Feminism. The word itself has become stigmatized and marked with stereotypes about who “feminists” really are. The problem is that there is not one type of feminist. To claim that all feminists are the same would be like saying that all people are the same, or all trees are the same, or all diseases are the same, despite the fact that most of us know this to be untrue. No two people are exactly the same, so why would all feminists have to be?
About two weeks ago, I started my “Hegemony Cricket” Tumblr account as part of my independent project for Short Term. The name “Hegemony Cricket” plays off of the famous character, Jiminy Cricket. Hegemony is dominance or influence that is dictated by power authorities, but is also something that very few question the validity of. I thought, based on what “feminism” has come to mean, that I should avoid using the word in my title, so as to gain a broader audience for my project. I also thought that something that was a play on words may intrigue people enough to read about something that they may not have had otherwise if it said gender, patriarchy, or feminist in the title.
Prior to beginning this project, I had viewed Tumblr and Twitter purely as trivial social media sites. I was wrong. These sites have posts, pictures, and videos from feminists, scientists, historians, and artists who share the common goal of using mass social media to discuss the subject about which they are most passionate. I was happy to have been wrong, mainly because my Short Term independent study was born out of my misconceptions.
The goal of my Short Term project is to demonstrate, through social media, that feminism is overarching, interdisciplinary, and above all not something that people have to be afraid to participate in. It spans more than just Women and Gender Studies courses and falls into all aspects of everyday life. Whether in a class in Environmental Studies, Chemistry, or History, feminist principles and perspectives can be applied, and the diverse range of topics that I cover in my Tumblr aims to prove that feminist issues are in fact humanist issues. Thus far, I have covered such topics as feminist branding, social media, nuclear radiation, bullying, and sexual violence. These topics are not owned by feminists, nor should they be. Everyone has a stake in ensuring that bullying, for example, is ended. Feminists who are allies in this fight are looking to achieve justice for an under or misrepresented group. The battle for justice is one of the core tenets of feminism, and one that my independent study hopes to demonstrate.
As a white, upper middle class heterosexual woman at one of the nation’s top liberal arts colleges, I realize that I have had certain opportunities granted to me based partially on my identity. As a Women and Gender Studies major, and as a feminist, I want to help other people who may not have had the same access to the opportunities I have. I want to use my position to better the lives of those who have been continually denied the tools to stand up for themselves and the justice they deserve. I hope that after my time at Bates I will have to opportunity to take the skills I have learned and apply them to my career, family, and everyday life. I have cherished Bates as a place that has taught me to truly love learning. It is sad, though, that my fellow WGS majors often feel a certain way when talking about our major. We should not have to double major or feel defensive about what we are studying, but we sometimes do. We are often afraid to tell our parents or friends that we are majoring in a field that may not have a predefined career “attached” to it.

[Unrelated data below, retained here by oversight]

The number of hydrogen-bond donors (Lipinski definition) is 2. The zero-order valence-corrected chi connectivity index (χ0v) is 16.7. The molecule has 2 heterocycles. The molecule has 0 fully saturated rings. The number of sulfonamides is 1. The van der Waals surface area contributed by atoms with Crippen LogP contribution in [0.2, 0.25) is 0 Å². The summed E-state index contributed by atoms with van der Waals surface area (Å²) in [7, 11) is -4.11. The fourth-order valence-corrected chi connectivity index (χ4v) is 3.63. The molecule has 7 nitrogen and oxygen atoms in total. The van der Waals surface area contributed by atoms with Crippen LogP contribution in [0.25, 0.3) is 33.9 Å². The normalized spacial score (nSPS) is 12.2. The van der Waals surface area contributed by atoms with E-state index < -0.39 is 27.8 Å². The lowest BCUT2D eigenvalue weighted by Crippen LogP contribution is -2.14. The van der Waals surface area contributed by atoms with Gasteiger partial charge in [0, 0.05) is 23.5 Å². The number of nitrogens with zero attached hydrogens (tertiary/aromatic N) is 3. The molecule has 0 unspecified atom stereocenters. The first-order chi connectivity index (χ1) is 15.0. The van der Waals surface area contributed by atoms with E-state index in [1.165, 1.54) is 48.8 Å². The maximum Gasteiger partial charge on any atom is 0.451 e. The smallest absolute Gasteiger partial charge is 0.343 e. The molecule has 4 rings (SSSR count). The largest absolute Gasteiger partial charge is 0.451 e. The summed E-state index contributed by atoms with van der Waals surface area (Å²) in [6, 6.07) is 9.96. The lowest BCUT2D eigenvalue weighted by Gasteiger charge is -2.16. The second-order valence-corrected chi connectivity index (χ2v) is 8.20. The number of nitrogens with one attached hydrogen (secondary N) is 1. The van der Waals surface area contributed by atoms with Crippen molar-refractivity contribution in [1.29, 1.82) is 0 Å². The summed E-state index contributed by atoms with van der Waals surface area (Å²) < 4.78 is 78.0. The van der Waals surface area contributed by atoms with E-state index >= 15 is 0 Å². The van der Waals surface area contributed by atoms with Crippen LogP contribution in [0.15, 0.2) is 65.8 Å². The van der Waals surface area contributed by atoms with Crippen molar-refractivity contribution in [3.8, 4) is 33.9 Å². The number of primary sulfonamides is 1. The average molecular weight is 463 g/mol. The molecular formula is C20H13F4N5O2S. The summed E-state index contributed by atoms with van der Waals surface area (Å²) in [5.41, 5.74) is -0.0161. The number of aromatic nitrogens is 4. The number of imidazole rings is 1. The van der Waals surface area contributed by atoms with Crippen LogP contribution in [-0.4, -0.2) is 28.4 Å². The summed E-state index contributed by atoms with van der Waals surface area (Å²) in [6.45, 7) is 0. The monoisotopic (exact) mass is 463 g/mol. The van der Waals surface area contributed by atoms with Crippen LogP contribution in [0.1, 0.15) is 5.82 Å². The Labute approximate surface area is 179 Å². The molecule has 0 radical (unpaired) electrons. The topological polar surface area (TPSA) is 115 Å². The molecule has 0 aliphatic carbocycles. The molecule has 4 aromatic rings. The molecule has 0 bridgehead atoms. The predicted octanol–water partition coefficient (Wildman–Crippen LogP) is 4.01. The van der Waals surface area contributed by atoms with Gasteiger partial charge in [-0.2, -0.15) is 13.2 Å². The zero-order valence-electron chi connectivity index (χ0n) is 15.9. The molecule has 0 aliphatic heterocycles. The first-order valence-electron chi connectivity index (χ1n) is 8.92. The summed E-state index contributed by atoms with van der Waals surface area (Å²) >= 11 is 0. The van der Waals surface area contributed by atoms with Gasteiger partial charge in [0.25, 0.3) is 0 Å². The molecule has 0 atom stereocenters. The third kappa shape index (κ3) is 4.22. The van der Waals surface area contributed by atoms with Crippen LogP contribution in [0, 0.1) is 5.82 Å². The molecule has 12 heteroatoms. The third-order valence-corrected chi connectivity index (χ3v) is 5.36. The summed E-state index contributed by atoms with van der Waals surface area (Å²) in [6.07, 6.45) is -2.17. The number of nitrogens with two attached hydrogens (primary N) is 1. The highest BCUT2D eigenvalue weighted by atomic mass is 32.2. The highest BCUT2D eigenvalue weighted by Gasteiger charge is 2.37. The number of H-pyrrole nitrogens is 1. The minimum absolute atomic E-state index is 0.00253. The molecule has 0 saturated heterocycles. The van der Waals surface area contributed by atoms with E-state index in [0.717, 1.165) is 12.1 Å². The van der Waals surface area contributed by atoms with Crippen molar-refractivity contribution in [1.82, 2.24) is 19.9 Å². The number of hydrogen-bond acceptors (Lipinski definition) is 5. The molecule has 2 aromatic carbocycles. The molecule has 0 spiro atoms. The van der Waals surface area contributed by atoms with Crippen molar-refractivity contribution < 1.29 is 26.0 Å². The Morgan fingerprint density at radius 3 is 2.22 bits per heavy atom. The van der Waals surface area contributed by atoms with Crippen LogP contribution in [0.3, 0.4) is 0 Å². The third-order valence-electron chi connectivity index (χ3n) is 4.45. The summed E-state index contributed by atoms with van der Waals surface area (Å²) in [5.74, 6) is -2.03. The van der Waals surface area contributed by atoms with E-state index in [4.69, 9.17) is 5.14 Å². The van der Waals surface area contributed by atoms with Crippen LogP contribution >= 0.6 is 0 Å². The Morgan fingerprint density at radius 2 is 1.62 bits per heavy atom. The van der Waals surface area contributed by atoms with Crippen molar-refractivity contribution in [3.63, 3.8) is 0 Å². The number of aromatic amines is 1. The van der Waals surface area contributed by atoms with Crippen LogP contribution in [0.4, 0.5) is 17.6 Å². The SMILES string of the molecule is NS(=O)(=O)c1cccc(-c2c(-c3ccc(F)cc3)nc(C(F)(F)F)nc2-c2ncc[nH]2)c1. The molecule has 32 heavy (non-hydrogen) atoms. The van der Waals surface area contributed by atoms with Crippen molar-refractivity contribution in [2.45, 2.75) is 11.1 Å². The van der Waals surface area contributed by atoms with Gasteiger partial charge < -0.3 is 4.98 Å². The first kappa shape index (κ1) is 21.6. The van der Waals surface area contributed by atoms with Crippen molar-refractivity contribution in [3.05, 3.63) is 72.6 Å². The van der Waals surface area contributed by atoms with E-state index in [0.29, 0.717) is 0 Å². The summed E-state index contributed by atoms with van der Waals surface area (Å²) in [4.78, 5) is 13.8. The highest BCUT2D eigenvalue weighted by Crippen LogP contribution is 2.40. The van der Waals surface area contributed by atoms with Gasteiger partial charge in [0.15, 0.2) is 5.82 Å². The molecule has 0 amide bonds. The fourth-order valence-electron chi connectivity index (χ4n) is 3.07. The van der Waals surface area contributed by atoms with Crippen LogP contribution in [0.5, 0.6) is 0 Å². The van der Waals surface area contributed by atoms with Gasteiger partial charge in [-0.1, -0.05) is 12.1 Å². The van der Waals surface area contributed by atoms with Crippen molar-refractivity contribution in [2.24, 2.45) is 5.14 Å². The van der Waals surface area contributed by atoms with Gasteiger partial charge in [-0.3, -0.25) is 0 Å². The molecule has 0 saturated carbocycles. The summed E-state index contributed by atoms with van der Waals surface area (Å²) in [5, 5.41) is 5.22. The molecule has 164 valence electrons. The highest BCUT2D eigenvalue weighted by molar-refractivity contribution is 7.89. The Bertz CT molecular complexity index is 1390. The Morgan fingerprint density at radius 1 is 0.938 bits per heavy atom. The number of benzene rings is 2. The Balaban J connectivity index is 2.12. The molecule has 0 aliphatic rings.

The worst, and most common question, is “Women and Gender Studies? What the hell are you going to do with that?!” To be honest, I am not sure yet. I would put money on the fact, though, that a good percentage of Bates students do not yet have a clear plan as to exactly what they will be doing after they graduate either. I do know, however, that in the WGS classes I have taken thus far, I have met some of the most brilliant, hard-working, dedicated people with whom I could have ever hoped to collaborate. Perhaps that is a testament to Bates, but I think it speaks more to the type of environment that WGS classes foster. An environment that realizes that it is ok to be wrong, and an environment that forces students to ask “why?” instead of simply settling for easy answers. The key to these classes, and to life after Bates, is that we have learned how to think critically, ask questions, and work hard. I would encourage people to step outside of their comfort zones, and take a class that has “gender” in the title. They may be as surprised as I was.